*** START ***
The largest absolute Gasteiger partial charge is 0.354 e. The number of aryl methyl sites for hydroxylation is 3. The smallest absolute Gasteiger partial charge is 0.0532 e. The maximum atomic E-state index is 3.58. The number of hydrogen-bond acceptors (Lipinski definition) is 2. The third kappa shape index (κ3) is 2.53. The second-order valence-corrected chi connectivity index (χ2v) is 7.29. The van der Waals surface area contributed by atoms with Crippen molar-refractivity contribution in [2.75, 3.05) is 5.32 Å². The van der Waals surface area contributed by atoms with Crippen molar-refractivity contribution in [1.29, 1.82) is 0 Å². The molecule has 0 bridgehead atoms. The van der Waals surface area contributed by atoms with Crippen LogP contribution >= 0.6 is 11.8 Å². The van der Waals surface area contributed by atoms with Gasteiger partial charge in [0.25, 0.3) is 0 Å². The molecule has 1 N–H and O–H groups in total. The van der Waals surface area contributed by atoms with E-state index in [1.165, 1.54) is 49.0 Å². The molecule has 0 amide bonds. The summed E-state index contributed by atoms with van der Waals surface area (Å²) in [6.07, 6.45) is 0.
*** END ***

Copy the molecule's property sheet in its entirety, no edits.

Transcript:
The largest absolute Gasteiger partial charge is 0.354 e. The number of aryl methyl sites for hydroxylation is 3. The smallest absolute Gasteiger partial charge is 0.0532 e. The maximum atomic E-state index is 3.58. The number of hydrogen-bond acceptors (Lipinski definition) is 2. The third kappa shape index (κ3) is 2.53. The second-order valence-corrected chi connectivity index (χ2v) is 7.29. The van der Waals surface area contributed by atoms with Crippen molar-refractivity contribution in [2.75, 3.05) is 5.32 Å². The van der Waals surface area contributed by atoms with Crippen molar-refractivity contribution in [1.29, 1.82) is 0 Å². The molecule has 0 bridgehead atoms. The van der Waals surface area contributed by atoms with Crippen LogP contribution >= 0.6 is 11.8 Å². The van der Waals surface area contributed by atoms with Gasteiger partial charge in [0.25, 0.3) is 0 Å². The molecule has 1 N–H and O–H groups in total. The van der Waals surface area contributed by atoms with E-state index in [1.165, 1.54) is 49.0 Å². The molecule has 0 amide bonds. The summed E-state index contributed by atoms with van der Waals surface area (Å²) in [6.07, 6.45) is 0.